Mothers are a critical part of the talent pipeline, and attraction and retention of this demographic goes beyond paid maternity leave. Working moms continue to face barriers in the workplace, and organizations can offer support to mothers through various means, including offering supplemental childcare, being flexible on work arrangements and doing phased returns, and offering returnship programs to help mothers re-enter the labor force.

  • Childcare: This is one of the main barriers working women face. Childcare costs are prohibitive, and there are fewer childcare workers now than before the pandemic, exacerbating the issue, according to HR Dive. As a result, there tends to be an employment gap between men and women, illustrated by the number of women who left the workforce in the wake of the pandemic in response to school shutdowns. Subsidizing childcare helps to decrease the employment gap and allows women to return to the workforce. For example, in Quebec, which has a universal low-fee childcare program, the gender employment gap is smaller than in other provinces in Canada, The Globe and Mail reports. In the US, some companies have begun offering subsidized, back-up childcare, according to LinkedIn.
  • Flexible Work Arrangements: Related to childcare, offering flexible work arrangements can be useful in attracting working mothers. Hybrid and remote options are typically the first thing we associate with flexible work arrangements but offering roles that are traditionally full-time on a part-time basis can also help employers successfully recruit working mothers. For example, Zurich Insurance began advertising roles as both full-time and part-time, and found that women are more likely to apply for the roles.
  • Focus on Fathers: Women are still considered the primary parent in the vast majority of the world. Consequentially, mothers take more leave than fathers, which can lead to unequal labor market outcomes between men and women. However, placing more emphasis on fathers when discussing parental benefits can help close this gap. Men are often discouraged from taking paternity leave by their employers, but encouraging fathers to take leave can help assuage some of the unconscious bias towards working mothers, according to an article in Time. 
  • Returning to Office: Many women report not feeling supported during their maternity leave and their transition back to work, with many mothers considering quitting during the return-to-work process, The Globe and Mail reports. Ensuring a smooth, supportive return to work is essential to retention. Additionally, some firms have shifted to a phased return to work, where mothers returning from maternity leave will return on a part-time basis at first but receive full-time benefits, according to LinkedIn. This allows new mothers to ease back into the workforce while balancing professional and familial responsibilities. However, an article from Forbes cautions that offering these benefits alone are not enough; women must not be penalized for using them. For women who have been out of the workforce for an extended period of time, “returnships” present opportunities to reskill or upskill as well as re-enter the workforce gradually. Returnships have grown in popularity in India, and they help women learn new skills and settle into the workplace, with the potential of a full-time job at the end of the program, according to the Economic Times of India.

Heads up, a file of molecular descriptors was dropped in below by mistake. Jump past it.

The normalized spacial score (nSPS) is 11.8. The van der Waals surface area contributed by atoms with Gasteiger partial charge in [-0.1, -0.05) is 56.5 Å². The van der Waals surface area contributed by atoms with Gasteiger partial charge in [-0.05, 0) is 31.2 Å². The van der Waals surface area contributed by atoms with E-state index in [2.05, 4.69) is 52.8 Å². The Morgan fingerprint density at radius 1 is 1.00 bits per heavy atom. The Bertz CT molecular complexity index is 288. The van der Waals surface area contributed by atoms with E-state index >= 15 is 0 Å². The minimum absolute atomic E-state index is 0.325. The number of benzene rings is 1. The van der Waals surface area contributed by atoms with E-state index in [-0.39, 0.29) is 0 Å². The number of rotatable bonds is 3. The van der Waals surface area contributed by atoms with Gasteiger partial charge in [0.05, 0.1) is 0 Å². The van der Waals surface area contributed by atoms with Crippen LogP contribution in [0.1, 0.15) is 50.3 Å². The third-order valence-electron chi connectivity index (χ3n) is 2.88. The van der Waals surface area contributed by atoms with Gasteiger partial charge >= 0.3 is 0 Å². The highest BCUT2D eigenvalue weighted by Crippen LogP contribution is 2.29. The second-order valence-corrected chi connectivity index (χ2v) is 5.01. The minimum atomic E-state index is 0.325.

When it comes to women in the workforce, leaders should prioritize wellbeing, flexibility and family support – benefits many women are seeking either to stay with their current employer or to re-enter the workforce. Ultimately, making strides to close gender gaps – whether it be in the labor force as whole, on college campuses, in leadership capacities or relative to maternity leave and working moms – would not only benefit women and their households, but the entire global economy.

    Caitlin Wynn is a senior analyst on the Allegis Global Solutions (AGS) Market Analytics team, providing rate card consultation to our MSP clients within the finance industry vertical. As a specialist in labor economics, Caitlin advises on pricing and sourcing conditions and is passionate about delivering workforce insights. Klaudia Labuda is a senior market research analyst at AGS, providing consultative industry knowledge for strategic hiring solutions. With a background in economics, Klaudia has honed her expertise in interpreting market trends, conducting competitive analyses and providing strategic insights on workforce conditions. Her passion for research and data-driven decision-making has positioned her as a SME on navigating the dynamic realm of labor market trends.